Anyone who has been paying attention lately knows there has been a sudden resurgence of 2-on-2 battles. Some fans will remember Jumpoff TV's World Rap Championships from the mid-2000s, or look back fondly on some of the classic releases Grind Time put out a few years after.
The increased popularity over the last year or so is due partly to U.K. league Don’t Flop (a long-time battle rap experiment factory) and their continued expansion into the U.S. The new American division has recently used doubles battles as headliners at events in Detroit, Atlanta, and Chicago.
For readers who are unfamiliar, the format is executed exactly like traditional singles battles except it's two teams pitted against each other, often with a “looser” time limit and more focus on performance rather than writing. The format also lends itself to improvisation, and you often see more freestyling than you might in a traditional battle.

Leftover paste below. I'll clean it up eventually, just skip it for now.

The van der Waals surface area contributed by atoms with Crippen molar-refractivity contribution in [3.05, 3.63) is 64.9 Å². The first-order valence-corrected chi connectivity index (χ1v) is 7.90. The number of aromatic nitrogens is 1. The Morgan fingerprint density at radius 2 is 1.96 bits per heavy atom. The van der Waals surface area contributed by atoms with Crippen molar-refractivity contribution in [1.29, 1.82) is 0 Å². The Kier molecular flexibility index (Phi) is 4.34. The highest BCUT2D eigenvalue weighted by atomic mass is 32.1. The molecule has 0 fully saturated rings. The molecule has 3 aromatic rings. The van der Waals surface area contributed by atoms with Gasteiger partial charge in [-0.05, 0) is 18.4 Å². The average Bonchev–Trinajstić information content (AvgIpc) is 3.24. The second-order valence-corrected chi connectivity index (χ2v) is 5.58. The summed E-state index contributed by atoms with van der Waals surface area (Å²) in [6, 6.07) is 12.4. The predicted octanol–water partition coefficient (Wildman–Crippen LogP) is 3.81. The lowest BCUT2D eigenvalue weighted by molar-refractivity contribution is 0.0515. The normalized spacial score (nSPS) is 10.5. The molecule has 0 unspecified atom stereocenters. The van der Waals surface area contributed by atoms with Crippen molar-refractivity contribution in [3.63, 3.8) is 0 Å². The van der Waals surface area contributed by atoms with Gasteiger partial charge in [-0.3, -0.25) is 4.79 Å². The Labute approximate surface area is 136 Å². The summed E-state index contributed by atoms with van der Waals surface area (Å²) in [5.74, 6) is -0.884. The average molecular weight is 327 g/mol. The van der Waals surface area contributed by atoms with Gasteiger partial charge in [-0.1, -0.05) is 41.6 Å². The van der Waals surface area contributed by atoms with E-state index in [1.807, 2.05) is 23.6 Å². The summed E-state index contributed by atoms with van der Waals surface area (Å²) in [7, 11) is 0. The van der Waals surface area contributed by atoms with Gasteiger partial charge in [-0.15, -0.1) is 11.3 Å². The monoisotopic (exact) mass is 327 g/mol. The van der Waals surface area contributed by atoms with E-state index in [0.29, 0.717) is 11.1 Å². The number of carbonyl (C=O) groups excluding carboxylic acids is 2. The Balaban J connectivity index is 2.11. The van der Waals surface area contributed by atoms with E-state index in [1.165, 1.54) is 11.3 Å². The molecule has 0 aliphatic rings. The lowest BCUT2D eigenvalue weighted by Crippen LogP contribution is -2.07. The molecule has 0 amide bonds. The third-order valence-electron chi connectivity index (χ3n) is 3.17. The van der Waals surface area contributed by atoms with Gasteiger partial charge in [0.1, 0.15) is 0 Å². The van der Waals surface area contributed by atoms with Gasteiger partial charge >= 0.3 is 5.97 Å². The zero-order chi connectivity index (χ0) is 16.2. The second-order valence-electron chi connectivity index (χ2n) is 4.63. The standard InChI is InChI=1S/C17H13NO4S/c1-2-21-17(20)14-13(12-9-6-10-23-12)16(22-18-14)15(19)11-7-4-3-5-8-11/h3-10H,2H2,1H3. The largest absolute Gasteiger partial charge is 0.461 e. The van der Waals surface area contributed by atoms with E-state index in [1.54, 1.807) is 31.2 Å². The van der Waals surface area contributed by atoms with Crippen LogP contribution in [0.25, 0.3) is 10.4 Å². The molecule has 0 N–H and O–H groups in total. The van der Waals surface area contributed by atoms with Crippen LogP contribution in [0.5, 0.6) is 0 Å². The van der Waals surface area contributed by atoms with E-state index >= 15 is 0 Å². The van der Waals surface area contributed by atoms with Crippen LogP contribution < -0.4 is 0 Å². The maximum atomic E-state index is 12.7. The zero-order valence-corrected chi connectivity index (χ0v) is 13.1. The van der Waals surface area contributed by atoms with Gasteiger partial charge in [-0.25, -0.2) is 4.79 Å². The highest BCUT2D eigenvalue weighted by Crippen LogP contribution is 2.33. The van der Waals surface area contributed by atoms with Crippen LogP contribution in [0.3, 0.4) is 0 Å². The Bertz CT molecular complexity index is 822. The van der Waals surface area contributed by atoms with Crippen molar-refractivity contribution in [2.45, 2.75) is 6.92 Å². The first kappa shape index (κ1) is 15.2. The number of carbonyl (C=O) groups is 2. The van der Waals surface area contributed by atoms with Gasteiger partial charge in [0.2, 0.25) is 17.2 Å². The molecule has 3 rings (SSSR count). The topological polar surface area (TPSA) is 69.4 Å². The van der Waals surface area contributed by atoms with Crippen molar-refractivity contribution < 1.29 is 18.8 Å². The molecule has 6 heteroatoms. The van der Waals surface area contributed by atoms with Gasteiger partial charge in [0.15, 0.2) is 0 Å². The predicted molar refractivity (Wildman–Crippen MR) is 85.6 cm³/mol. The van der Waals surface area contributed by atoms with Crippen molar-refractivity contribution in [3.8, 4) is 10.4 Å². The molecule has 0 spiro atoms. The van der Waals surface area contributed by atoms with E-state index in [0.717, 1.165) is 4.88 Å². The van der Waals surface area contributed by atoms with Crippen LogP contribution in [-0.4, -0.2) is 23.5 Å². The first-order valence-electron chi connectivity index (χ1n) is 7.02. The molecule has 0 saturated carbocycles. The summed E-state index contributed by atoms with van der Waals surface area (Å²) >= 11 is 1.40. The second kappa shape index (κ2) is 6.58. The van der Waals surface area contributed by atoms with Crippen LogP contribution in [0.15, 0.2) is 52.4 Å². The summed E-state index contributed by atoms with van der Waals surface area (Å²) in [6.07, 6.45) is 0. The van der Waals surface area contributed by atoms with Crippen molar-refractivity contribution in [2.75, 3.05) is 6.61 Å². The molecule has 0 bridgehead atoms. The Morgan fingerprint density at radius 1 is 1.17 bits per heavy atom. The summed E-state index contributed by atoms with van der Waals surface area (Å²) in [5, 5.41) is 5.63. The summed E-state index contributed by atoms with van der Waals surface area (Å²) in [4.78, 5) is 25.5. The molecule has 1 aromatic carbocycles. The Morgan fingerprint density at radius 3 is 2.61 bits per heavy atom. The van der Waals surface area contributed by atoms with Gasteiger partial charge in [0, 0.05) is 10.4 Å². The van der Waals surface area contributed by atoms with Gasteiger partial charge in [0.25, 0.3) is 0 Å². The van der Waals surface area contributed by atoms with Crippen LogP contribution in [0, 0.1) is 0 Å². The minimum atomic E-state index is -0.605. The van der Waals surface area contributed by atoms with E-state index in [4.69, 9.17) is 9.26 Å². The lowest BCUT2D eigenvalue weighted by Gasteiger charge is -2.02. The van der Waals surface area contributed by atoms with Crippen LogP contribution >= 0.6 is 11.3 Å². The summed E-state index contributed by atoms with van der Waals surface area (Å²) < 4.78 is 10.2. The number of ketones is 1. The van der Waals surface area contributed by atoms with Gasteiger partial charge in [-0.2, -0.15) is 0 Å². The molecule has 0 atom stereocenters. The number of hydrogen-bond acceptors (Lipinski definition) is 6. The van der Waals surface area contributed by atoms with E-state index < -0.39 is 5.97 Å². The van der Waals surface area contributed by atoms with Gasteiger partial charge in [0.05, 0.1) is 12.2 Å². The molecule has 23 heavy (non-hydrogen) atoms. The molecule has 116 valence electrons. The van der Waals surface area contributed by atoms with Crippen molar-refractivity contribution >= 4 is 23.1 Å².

Many battle rappers love the format because they can feed off the energy of a partner while (in theory) being responsible for half the material. This is the reason you will often see certain emcees battle twice (once solo and once in a 2-on-2) at the same event. Promoters love it because they can get more bang for their buck and because it breaks the monotony of solo battles. Fans love it because the match-ups can be extremely entertaining, and through the years the culture has come to love many of the established teams. Graphic designers hate it because it’s impossible to fit in all the info and simultaneously make the flyer look good.
With the return to popularity, we decided to take a deeper look into what was often an ignored format just a short time ago.
The World Rap Championships
Before the latest level of success, there was a long history of both freestyle and written doubles battles being held all over the world. U.K. outfit Jumpoff filmed 2-on-2 freestyle battles in a monster-sized tournament beginning in 2006. The World Rap Championships created many memorable 2-on-2s including The Saurus/Illmaculate versus both Jaze Juce/Frankie Wapps and Marv Won/Quest MCody. (Read our full article on that latter battle here.)
THE SAURUS & ILLMACULATE vs. MARV WON & QUEST MCODY
Jaze and Wapps also had an oft-reference battle against Eurgh/Arkaic.
JAZE JUCE & FRANKIE WAPPS vs. EURGH & ARKAIC